Geena Gall (right), a former teammate of Uceny's and Willard's at Michigan, had a great year, winning the NCAA Championships outdoors for the 2nd year in a row as well as a 2nd-place finish behind Hazel Clark at the US Championships. Gall competed at the World Championships in Berlin and was eliminated in the semifinal round. Gall has since moved to become a member of Nike's Oregon Track Club, joining 800m standouts such as Nick Symmonds.

Many might think Wurth-Thomas deserves to be No. 4 as she ran way faster than Gall, but when we were stuck debating between two people, we paused and asked ourselves, "Who's season would you rather have?"

Would you rather win seven 800 meter races on the year and be NCAA 800 champ and a World Champs team member at 800 and run 2:00.44 or only run the 800 four times (and win only one) but run 1:59.35 to finish 7th in Europe?

Clearly, we prefer Gall's season over Wurth-Thomas's.

LRC #5 Christin Wurth-Thomas • Nike • 1:59.35 (#3 US)

1,500m specialist Christin Wurth-Thomas stepped down to 800m to work on a little different system and became the 4th American to dip under 2:00 in 2009.

LRC #6 Phoebe Wright • University Of Tennessee • 2:00.40 (#6 US) • 3rd, US Champs

Thanks to a phenomenal 3rd-place at US nationals, Phoebe Wright had a chance to run for a spot on the US Worlds team in Berlin but could not come up with the necessary world "A" standard. Despite that minor bug, Wright had a tremendous year along with her Tennessee teammates, as she/they won all three distance relay titles at Penn Relays (4 x 800m, 4 x 1,500m and Distance Medley) and she took 2nd and 5th individually at NCAA indoors and outdoors, respectively.

USA Track and Field National Championships LRC #7 Morgan Uceny • Reebok • 2:00.06 (#5 US) • 6th, US Champs

Cornell alum Morgan Uceny (left) makes it two Ivy League alums in the top 7 for 2009 (and three former Wolverines). Uceny was still getting into shape in June for the US Championships after an injury to her knee sidelined her for a considerable amount of time in the fall and winter of '08 and '09. She rallied to post a number of low-2:00 clockings in Europe to show that she's back near the form that took her to two surprise finishes at the 2008 US Olympic Trials. Her seasonal best came in Monaco where Vessey ran 1:57.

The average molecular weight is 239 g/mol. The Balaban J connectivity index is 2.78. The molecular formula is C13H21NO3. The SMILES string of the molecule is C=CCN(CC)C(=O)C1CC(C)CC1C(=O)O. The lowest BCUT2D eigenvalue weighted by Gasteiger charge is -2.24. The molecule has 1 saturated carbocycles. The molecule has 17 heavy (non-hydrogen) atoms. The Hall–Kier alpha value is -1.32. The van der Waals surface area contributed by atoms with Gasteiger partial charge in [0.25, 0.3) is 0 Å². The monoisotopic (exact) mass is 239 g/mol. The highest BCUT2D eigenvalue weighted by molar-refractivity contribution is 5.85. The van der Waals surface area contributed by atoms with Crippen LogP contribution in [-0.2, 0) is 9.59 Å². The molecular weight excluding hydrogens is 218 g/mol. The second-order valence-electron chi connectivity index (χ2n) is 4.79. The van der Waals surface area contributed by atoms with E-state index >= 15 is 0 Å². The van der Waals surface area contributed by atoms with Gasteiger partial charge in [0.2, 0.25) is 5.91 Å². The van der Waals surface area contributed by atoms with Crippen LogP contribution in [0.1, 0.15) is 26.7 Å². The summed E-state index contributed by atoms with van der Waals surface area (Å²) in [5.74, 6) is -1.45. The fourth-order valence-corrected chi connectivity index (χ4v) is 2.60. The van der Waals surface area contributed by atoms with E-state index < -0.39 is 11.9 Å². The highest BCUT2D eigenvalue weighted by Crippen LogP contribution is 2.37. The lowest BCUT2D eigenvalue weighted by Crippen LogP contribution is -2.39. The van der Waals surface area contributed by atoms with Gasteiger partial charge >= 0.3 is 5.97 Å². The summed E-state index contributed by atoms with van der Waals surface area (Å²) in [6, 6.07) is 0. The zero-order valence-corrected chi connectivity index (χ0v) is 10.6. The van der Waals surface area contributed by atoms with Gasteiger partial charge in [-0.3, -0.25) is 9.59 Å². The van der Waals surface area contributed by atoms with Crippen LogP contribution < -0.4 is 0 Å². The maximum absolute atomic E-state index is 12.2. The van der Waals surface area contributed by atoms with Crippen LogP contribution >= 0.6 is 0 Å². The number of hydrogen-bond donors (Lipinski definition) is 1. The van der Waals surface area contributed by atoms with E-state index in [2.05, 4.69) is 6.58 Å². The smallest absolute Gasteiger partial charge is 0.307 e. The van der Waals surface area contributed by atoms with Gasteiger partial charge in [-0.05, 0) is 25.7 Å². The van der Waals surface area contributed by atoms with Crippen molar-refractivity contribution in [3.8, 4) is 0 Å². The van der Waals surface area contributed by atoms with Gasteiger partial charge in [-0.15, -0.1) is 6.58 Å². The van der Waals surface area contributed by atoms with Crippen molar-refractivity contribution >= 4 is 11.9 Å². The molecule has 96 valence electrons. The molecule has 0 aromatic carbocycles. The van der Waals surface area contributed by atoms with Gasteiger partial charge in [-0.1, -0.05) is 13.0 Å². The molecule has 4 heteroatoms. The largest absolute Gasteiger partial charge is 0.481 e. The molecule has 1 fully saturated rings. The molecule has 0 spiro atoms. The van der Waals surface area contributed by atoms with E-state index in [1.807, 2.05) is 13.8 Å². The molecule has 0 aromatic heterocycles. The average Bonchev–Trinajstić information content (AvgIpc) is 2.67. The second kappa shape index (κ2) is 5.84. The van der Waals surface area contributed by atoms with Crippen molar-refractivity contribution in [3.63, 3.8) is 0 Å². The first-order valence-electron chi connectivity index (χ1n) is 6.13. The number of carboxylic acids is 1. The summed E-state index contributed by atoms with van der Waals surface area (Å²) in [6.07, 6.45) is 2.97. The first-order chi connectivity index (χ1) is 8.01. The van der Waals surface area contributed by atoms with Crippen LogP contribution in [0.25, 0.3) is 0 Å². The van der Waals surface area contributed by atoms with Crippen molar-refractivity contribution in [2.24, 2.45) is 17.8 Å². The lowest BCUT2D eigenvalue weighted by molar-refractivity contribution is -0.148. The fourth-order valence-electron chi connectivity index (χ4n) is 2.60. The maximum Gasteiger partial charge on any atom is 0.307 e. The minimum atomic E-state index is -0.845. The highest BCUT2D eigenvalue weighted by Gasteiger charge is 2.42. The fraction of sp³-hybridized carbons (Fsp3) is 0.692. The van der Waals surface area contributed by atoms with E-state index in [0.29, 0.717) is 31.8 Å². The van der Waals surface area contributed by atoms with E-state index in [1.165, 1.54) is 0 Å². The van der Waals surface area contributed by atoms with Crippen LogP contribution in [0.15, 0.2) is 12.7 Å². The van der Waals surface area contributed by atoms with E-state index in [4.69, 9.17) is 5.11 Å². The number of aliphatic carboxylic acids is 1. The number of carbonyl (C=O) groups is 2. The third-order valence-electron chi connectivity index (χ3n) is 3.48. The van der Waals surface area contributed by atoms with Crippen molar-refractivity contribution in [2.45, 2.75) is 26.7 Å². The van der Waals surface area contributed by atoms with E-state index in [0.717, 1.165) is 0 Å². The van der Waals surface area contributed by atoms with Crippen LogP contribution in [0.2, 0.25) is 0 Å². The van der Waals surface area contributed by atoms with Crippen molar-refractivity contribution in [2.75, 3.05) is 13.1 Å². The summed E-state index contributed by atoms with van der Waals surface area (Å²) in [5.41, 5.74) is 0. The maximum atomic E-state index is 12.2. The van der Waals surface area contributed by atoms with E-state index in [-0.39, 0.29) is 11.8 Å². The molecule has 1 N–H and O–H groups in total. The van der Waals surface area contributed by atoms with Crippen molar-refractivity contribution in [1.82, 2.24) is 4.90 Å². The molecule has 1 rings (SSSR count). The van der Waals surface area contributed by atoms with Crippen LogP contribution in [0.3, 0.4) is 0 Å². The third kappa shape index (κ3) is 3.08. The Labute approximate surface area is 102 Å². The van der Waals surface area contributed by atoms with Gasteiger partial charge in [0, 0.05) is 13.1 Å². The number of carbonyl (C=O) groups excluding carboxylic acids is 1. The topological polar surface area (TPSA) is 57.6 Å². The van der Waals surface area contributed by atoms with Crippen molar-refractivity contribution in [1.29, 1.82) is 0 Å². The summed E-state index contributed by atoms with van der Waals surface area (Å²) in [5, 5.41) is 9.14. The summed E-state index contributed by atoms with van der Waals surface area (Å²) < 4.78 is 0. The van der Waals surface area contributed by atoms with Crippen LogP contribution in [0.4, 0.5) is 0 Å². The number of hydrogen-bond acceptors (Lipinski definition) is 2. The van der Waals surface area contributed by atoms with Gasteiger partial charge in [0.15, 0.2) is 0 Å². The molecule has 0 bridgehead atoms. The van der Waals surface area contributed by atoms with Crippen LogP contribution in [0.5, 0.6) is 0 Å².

LRC #8 Laura Hermanson • North Dakota State University • 2:01.28 (#12 US) • 5th, US Champs

Laura Hermanson finished 2nd at NCAA outdoors and 5th at the US Championships to cap a solid year that saw her sit 12th on the overall US 800m performance list.

LRC #9 Brenda Martinez • UC Riverside • 2:00.85 (#8 US) •  9th, US Champs

Martinez ran the 1,500m at NCAAs, coming in second place behind Florida State's Susan Kuijken. In the 800m, she rallied to perform at a high level at USAs, making the final, where she finished last. Her 2:00.85 personal best from 2009 puts her 8th on the US list.

LRC #10 Alysia Johnson • Nike • 2:01.09 (#11 US) •  7th, US Champs

Coming back from injury, 2008 Cal grad Alysia Johnson struggled to regain the form she showed in 2007 when she was the NCAA and USA outdoor champ. In her first year as a pro, the 23-year-old Johnson broke 2:02 four times.

LRC Honorable Mention - Heidi Dahl • East Tennessee State University • 2:00.88 (#9 US)

Dahl was 6th in the NCAA 1,500 but the 2:00.88 she ran behind Brenda Martinez in Europe earned her the 9th spot on the US descending order list in '09 and also our Honorable Mention award.

Official LRC 2009 USA Women's 800 Ranking Thread Discuss our rankings.

More LRC 2009 800m Women's Coverage:
USAs: *LetsRun.com Recap of USATF 800m Final  Results, Video of Race, and Recap.
Worlds: *800m Semifinal Recap Clark and Vessey Go Out.
Worlds Final: *Caster Semenya Dominates But Is She "Entirely" Female?

*Plus the LetsRun.com  Caster Semenya Video that Made it Around the World, Nearly 1 Million Views on Youtube and Featured on Good Morning America